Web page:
Focus on the Process and the Results Will Come

I am a huge fan of the Olympics. I am in awe of all the athletes and the dedication and training they put in to achieve the status of becoming an Olympian. As it turns out, this Olympics coincides with my vacation. This means I have the time to watch even MORE of the Olympics than usual.

Credit: CBS

Yesterday I was enjoying my morning coffee and watching the Olympics when on comes an interview with Kelci Bryant and Abigail Johnston, the two women who have broken the US diving drought in the Olympics and earned themselves silver medals in the women’s 3-meter synchronized springboard.

The interviewer asked them incessant questions, implying that their focus was on winning a medal. After about the fourth question on this subject, Kelci responded to him by saying something to the effect that they never focused on winning the medal. She continued by saying that what they did do is focus on the process of diving well. She then said that if they worked the process hard enough the results would come.  BRAVA! I said to myself. That is one very smart young lady.

I look to my own business and I can say the very same thing. Bishop-Wisecarver helps manufacturers and automation solution providers engineer linear and rotary motion products. Our 60-plus years of engineering expertise and best practices with more than 20,000 customers enables us to understand our customers’ design and application requirements, ensuring unique solutions that ship within two to three weeks. Our customers achieve 50 percent faster time to market, up to 100 percent lower maintenance and installed costs, product differentiation and longer product life.

What is the underlying backbone to being able to deliver this level of service to our customers? Our relentless focus on process. From lean/continuous improvement to engineering, sales and technology processes, we never stop improving our internal processes.

Scott Klososky likes to say the he who has the most data wins. I would revise that to say he who has the most data and best processes wins. Because, if you don’t have great processes, then you’ll never be able to truly exploit the data to its fullest potential.

So while setting the goal is important, it’s even more important to work on your processes because that constant refinement will result in achieving the goal.

What process has generated the biggest payoff to you? I’d love to hear your stories.

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One Response to Focus on the Process and the Results Will Come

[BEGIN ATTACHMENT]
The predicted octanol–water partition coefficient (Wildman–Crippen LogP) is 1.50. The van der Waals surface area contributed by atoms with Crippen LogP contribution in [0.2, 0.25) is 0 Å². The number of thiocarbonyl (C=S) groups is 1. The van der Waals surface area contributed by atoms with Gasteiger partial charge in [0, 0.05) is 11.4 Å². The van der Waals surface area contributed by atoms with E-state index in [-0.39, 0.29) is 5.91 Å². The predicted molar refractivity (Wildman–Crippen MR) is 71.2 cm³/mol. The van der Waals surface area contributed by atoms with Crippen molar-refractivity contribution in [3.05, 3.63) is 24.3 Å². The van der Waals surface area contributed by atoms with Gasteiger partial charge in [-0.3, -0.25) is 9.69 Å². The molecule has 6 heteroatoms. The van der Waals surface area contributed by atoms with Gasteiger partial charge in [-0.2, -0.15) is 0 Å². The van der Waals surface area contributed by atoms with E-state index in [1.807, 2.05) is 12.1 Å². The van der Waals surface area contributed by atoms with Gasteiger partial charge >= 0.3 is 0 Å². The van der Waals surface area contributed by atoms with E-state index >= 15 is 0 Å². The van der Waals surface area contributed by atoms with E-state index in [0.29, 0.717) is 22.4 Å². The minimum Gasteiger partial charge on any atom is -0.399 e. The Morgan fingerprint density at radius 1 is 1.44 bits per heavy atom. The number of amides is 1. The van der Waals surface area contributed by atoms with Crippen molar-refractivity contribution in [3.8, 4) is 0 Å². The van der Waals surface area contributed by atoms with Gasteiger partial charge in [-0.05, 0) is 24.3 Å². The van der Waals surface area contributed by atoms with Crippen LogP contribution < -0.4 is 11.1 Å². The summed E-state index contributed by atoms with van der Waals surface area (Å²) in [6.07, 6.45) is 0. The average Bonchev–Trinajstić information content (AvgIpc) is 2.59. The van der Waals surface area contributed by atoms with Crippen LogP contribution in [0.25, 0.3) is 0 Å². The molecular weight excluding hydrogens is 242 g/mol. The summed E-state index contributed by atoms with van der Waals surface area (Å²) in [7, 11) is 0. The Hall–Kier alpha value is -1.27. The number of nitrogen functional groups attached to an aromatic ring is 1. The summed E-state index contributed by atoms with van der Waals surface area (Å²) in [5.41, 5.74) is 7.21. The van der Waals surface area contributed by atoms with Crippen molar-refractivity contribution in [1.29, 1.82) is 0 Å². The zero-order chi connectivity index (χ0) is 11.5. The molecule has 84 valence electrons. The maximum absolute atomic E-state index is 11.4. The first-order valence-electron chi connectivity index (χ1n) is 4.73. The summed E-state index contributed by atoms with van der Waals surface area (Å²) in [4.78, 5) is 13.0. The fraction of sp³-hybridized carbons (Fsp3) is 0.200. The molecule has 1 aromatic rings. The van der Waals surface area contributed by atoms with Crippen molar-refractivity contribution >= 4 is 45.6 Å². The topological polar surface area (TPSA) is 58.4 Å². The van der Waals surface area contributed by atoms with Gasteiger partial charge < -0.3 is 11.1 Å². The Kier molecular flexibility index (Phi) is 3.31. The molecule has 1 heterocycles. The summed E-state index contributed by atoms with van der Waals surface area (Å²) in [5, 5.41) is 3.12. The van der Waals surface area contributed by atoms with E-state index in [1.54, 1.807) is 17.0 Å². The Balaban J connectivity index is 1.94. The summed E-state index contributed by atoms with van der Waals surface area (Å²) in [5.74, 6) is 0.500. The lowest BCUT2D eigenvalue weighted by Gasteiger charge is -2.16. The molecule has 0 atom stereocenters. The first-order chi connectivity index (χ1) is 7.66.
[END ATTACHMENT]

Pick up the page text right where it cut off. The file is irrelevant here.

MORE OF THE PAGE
1. Paul Dean August 9, 2012 at 10:23 am #

    Great writing Pamela and I share your emphasis on process. I would also add design. Two of the most important aspects of a business are design and process. Dell got their start because of their process (make-to-online order) and Apple is successful because of their designs.

    My own experience is with mass customization of a great family of products – custom windows and doors for the new home market in western Canada. We have some of the best designed products on the market and our process is based on make to order. The business grew from 4% of the market to 45% over a period of less than 10 years.

    I was personally responsible for the information system, so I relate to the ‘data’ aspect of a winning company. What made us successful was to design an information system around Lean and JIT principles of manufacturing. Traditionally manufacturers of window and doors made-to-stock based on analysis of sales and future sales predictions. This required a large stock of finished goods and a large WIP of standard parts. The lead time of a custom product was 4-8 weeks. We changed our perspective to making what the customer required just-in-time. On time delivery is one of the most important requirements of a new home builder and when we perfected our custom on-time-delivery system our business started to expand rapidly.

    One of the critical steps we took in building our system was to accurate define the bill-of-material (BOM) and bill-of-operations (BOO) of all our product families. When these are defined accurately – order quotations and fulfillment, supply chain management, custom manufacturing, scheduling, shop-floor operations, and delivery etc become more manageable and efficient.

    We found that our production lead-time reduced to 2 days, our takt time became 2 minutes (some production lines were producing products at the rate of one every 2 minutes). Finished goods stock became zero and WIP was 2 days – one day of production and one day being distributed to customers.

    It took a lot of time and effort to define our materials and processes in an information system but in the end it was well worth the effort. And to emphasize your closing remarks on continuous improvement – having an accurate definition of the BOMs and BOOs helps with constant refinement of our processes.